Categories: counterintelligence

About the Author(s)

Kane S. VanVuren retired from the US Army as a Chief Warrant Officer 3 (CW3) Blackhawk pilot, Tactical Operations and Personnel Recovery Officer.  Kane has deployed to Somalia, Iraq, and Afghanistan.  Kane is proud to continue his service by instructing intelligence analysis software to US Army soldiers worldwide.  As a Graduate student at American Military University, Kane’s focus on Counterintelligence subjects and Intelligence Operations comes from a passion for the US Intelligence Community and its impact on national security policy.  


This bizarre article reads like something from the worst years of McCarthyism.  I wouldn't have thought that aiming to "suppress communist or socialist ideology" is particularly relevant when dealing with some of your main current threats, such as Russia or Iran, or Osama bin Laden and his successors.  Surely the focus should be on preventing subversive activity in general, not worrying about whether actors have a particularly left-of-centre viewpoint.

Better to spell "Radical" properly, too.

As yet another possible way to understand "insider threats," consider that:

a.  Much as in the Cold War; wherein, the U.S./the West's employed a containment and roll back strategy; this, against the Soviets/the communists expansionist/transformative agenda back then,

b.  Likewise in the Post-Cold War (turnabout being fair play) such entities as Russia, China, Iran, N. Korea and the Islamists have employed a containment and roll back strategy against the U.S./the West's expansionist/transformative efforts of late.

In both of these such scenarios, it makes the greatest sense in the world for:

a.  The containment and rollback entities (the U.S./the West in the Cold War; our 2+2+1 opponents in the the Post-Cold War) to

b.  Work with, influence, "turn," etc., one's "natural allies" in these such circumstances, to wit:  

1.  The significantly conservative/anti-change/status quo ante elements that are to be found in one's own state and society.  And:

2.  The significantly conservative/anti-change/status quo ante elements that are to be found in other important states and societies also. 

From the explanation offered here, one can easily see that, in the Cold War -- when the U.S./the West was doing containment and roll back -- the typical "fellow traveler"/the "insider" that the U.S./the West needed to worry about most (because they could be so easily manipulated and exploited by one's expansionist/transformative opponent) this was the "liberal"/the pro-change elements of various states and societies (to include one's own).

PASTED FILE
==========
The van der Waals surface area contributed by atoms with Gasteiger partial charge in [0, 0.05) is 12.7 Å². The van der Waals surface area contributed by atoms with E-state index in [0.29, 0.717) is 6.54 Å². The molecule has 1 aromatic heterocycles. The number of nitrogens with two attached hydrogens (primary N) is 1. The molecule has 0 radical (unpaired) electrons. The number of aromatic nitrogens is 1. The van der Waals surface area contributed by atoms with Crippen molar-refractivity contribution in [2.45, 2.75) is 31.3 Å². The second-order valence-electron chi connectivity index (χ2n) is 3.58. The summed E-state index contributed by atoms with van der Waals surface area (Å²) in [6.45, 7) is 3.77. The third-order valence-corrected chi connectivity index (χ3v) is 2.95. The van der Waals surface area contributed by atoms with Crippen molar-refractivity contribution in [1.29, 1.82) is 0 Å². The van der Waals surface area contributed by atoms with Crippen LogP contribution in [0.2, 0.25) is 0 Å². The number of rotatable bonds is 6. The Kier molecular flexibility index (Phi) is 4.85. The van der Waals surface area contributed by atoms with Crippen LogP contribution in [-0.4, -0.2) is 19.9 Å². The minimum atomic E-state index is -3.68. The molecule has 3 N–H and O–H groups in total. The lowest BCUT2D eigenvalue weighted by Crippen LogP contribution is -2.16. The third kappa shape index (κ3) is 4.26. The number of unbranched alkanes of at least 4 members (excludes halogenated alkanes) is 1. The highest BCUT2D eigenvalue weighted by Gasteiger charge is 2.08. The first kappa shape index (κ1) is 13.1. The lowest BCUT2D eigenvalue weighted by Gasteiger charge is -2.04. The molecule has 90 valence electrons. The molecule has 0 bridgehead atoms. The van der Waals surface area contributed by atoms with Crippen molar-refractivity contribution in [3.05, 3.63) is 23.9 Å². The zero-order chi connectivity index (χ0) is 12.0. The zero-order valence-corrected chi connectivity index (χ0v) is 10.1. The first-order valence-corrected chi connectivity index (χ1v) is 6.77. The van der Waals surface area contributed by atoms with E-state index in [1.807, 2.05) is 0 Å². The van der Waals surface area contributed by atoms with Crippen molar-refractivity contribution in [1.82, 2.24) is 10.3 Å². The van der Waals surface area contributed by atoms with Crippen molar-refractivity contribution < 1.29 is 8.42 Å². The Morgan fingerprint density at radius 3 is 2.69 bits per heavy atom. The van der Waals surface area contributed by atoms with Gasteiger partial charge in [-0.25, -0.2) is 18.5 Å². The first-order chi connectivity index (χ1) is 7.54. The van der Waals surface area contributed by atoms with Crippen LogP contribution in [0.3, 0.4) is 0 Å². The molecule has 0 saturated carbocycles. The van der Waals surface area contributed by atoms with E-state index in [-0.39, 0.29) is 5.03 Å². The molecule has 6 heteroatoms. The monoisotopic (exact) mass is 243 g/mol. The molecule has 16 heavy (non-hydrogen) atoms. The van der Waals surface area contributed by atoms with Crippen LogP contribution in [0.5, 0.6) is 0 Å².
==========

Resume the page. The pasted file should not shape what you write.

In the Post-Cold War, however, when it has been the U.S./the West that has been doing expansion and transformation -- the typical "fellow traveler"/"the insider" that the U.S./the West has had to worry most (because, in this case, they can be so easily exploited by OUR containment and roll back opponents) this has been the "conservative"/the "no-change"/the "status quo ante" elements within our own and other states and societies. 

Bottom Line Thought -- Based on the Above:

With regard to such things as "subversion" during the Cold War, and re: our containment and roll back agenda back then, we felt (and rightfully so?) that the liberals were our "primary insider subversive threat." 

With regard to such things as "subversion" in the Post-Cold War, however, and given our expansionist and transformative agenda during this period, it has been the conservatives that have been our "primary insider subversive threat."  

Proof of his last suggestion?  See (from the perspective of our Post-Cold War expansion and transformation grand strategy) the "surrender" quotes from Prime Minister Theresa May, and President Donald Trump, provided immediately below:

Prime Minister Theresa May:

“It is in our interests – those of Britain and America together – to stand strong together to defend our values, our interests and the very ideas in which we believe,” she said.

"This cannot mean a return to the failed policies of the past. The days of Britain and America intervening in sovereign countries in an attempt to remake the world in our own image are over.”

President Donald Trump:

"We do not expect diverse countries to share the same cultures, traditions, or even systems of government, but we do expect all nations to uphold these two core sovereign duties: to respect the interests of their own people and the rights of every other sovereign nation.”

“Strong sovereign nations let diverse countries with different values, different cultures, and different dreams not just coexist, but work side by side on the basis of mutual respect.”

(Thus, by way of containment and roll back -- and by way of the use of "conservative" elements in support of same -- first the Soviets/the communists [cir. 1990] -- and then the U.S./the West [cir. 2017] -- were stopped dead in their "expansionist and transformative" tracks?)

Perhaps another way to consider my thoughts re: "subversion" below; this would be to do so from the perspective of world's "anti-modernization"/"traditionalist"/"return to the status quo ante" movements.

Herein, one's responsible government and professionals -- seeking to "modernize" their states and societies so as to maintain "economic competitiveness" (and, thus, "national security") in the constantly changing world -- these such responsible governments, etc., are now seen by their more-traditionalist populations as "subversives." 

In this regard, the following from Boris Rumer's book "Central Asia at the End of the Transition" (2005) may prove helpful:

"anti-modernization is appearing in all spheres of culture and economics. The retraditionalization of social life, deprofessionalization of entire strata of the population, the anti-intellectualism emanating from above, the exodus of skilled personnel from the country – these are all clear signs of the anti-modernization that characterizes the reality in post-Soviet Uzbekistan."

(As we all know now, many of these exact same aspects of the anti-modernism"/"re-traditionalism"/"return to the status quo ante" movements have become manifest in the U.S./the West now also.) 

Bottom Line Thought -- Based on the Above: